The Role of Gut Microbiota in Autism
Although autism is a disease associated with neurological disorders, the gut microbiota of a person with this disease is also altered. In fact, most autistic people suffer from gastrointestinal problems and alterations in the immune system. With this in mind, in the following article, we’ll take a look at how the intestinal flora is related to this disorder.
The intestinal microbiota
Individuals with autism have a different gut microbial composition than other people. The composition of the intestinal microbiota is different in the stomach, small intestine, and colon. Therefore, the thousands of microbial species – bacteria, viruses, and some fungi – that inhabit it comprise the main protective system of the gastrointestinal tract.
The microbiota participates in the correct functioning of the organism in different ways:
- Establishing an intestinal barrier that selects the passage of different substances, preventing pathogenic species from crossing it
- Maturing the immune system, stimulating innate and acquired immunity
- And finally, managing the synthesis and metabolism of nutrients, hormones, and vitamins, as well as the elimination of toxic substances
Modifications in the bacterial composition of this microbiota are influenced by diet, antibiotic use, lifestyle, and genetics. What’s more, recent studies suggest that there could be a relationship between flora alterations and some psychiatric disorders – autism, schizophrenia, Parkinson’s disease.
The brain-gut connection
Dysbiosis is the alteration in intestinal bacterial composition that leads to the production and spread of lipopolysaccharide (LSP) into the blood, a pro-inflammatory endotoxin. This molecule influences the modulation of the central nervous system, controlling emotions.
There’s a bidirectional connection between the central nervous system and the gut. Neurons can change the microbial composition of the intestinal flora and alter intestinal permeability. In this way, the brain directly influences the intestinal microbiota.
At the same time, publications are showing that this microbiota controls the activities of the central nervous system. A study in the journal Brain, Behavior and Immunity investigated how Campylobacter jejuni bacteria elevated anxiety levels in mice.
Continue reading: Children with Autism: 4 Important Exercises
Autism Spectrum Disorder (ASD)
This condition encompasses a set of neurological alternations that are characterized by restricted and repetitive behavior, as well as deficits in social interaction and communication.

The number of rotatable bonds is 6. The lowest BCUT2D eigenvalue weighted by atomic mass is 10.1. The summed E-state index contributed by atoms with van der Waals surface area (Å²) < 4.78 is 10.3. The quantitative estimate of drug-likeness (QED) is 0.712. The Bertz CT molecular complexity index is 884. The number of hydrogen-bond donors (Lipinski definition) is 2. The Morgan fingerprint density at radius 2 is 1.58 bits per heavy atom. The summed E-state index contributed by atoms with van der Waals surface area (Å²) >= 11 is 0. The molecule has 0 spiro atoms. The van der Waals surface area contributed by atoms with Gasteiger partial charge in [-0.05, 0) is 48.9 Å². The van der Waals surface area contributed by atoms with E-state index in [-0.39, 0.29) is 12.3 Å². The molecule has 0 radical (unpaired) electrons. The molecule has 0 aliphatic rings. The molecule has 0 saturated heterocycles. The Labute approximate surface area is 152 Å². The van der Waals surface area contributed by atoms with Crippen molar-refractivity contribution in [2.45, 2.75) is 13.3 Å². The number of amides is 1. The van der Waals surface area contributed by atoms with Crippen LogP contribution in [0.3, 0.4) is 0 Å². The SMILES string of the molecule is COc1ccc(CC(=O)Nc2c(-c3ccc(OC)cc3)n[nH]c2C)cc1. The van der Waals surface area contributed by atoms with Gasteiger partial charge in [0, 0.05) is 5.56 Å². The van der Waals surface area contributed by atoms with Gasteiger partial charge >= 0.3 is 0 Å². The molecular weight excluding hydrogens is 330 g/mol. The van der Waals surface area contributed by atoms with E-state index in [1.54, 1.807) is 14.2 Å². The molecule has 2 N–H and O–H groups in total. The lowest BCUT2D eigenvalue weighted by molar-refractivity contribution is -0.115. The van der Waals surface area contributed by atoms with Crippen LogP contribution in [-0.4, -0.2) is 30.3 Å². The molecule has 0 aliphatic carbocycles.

People with autism are often treated with antibiotics to medicate other underlying diseases, such as chronic otitis media. Consequently, this affects the protective gut microbiota and facilitates the colonization of neurotoxin-producing bacteria.
In addition, many children with autism suffer from gastrointestinal problems, such as inflammatory bowel disease (IBD), which presents the following symptoms:
- Abdominal pain
- Sleep disturbances
Microorganisms of the gut microbiota in autism
Clostridia are present at a higher concentration in patients with ASD. Although many of these bacteria are beneficial and are part of healthy gut microbiota, there are pathogenic species, such as C. tetani and C. perfrigens, which produce toxins and cause serious diseases in humans.
In a study that appeared in the Journal of Child Neurology, most children with regressive autism who underwent treatment with vancomycin displayed improvements in gastrointestinal and neurobehavioral symptoms. This points to the influence of the microbiota in autism and its possible modification.
Also, researchers have found this bacterium in biopsies taken from the mucosa of the gastrointestinal tract and stool of children with ASD. Since it’s hardly present in non-autistic individuals, experts consider Sutterella to be the main component of the microbiota in people with autism.
Desulfovibrio, Lactobacillus, and Bifidobacterium
Finally, experts link species of Desulfovibrio with the most severe symptomatologies of autism. These bacteria species produce propionic acid. This seems to have to do with the pathogenesis of ASD.
Also, lactobacilli are also present at a higher concentration in patients with ASD. Plus, bifidobacteria are present in lower quantities than normal.
Find out more: The 5 Most Common Signs of Autism
Treatments for alterations in gut microbiota in autism
Given that the microbiota seems to play an important role in the pathophysiology of ASD, treatments are based on modifications of the bacterial composition. The aim is to restore balance so as not to alter the nervous system.
In this regard, some of the options that have been tested are:
- Probiotics: Probiotics have the ability to normalize the microbiota and intestinal problems. It’s useful as an alternative to treat gastrointestinal symptoms and autism.
- Fecal microbiota transplantation: This procedure transfers the fecal microbiota of a healthy person to a patient suffering from dysbiosis. It has been useful in the treatment of cases of inflammatory bowel disease. In addition, it’s helped improve symptoms of constipation.
- Diet: Individuals with autism often have issues when it comes to eating. These individuals may eat fewer fruits, vegetables, and proteins. Therefore, an improvement in their diets could help the health of their intestinal microbiota.
- Antibiotics: These compounds produce alterations in the microbiota. However, specific drugs such as vancomycin or minocycline have been tested.
Microbiota in autism: A field of research
Overall, there seems to be substantial scientific evidence of the influence of the intestinal microbiota in people with autism.
In any case, it’s essential to continue with research to be more certain. For the time being, if you have a family member with autism, you should consult specialists in the field to choose the best treatment approach.It might interest you...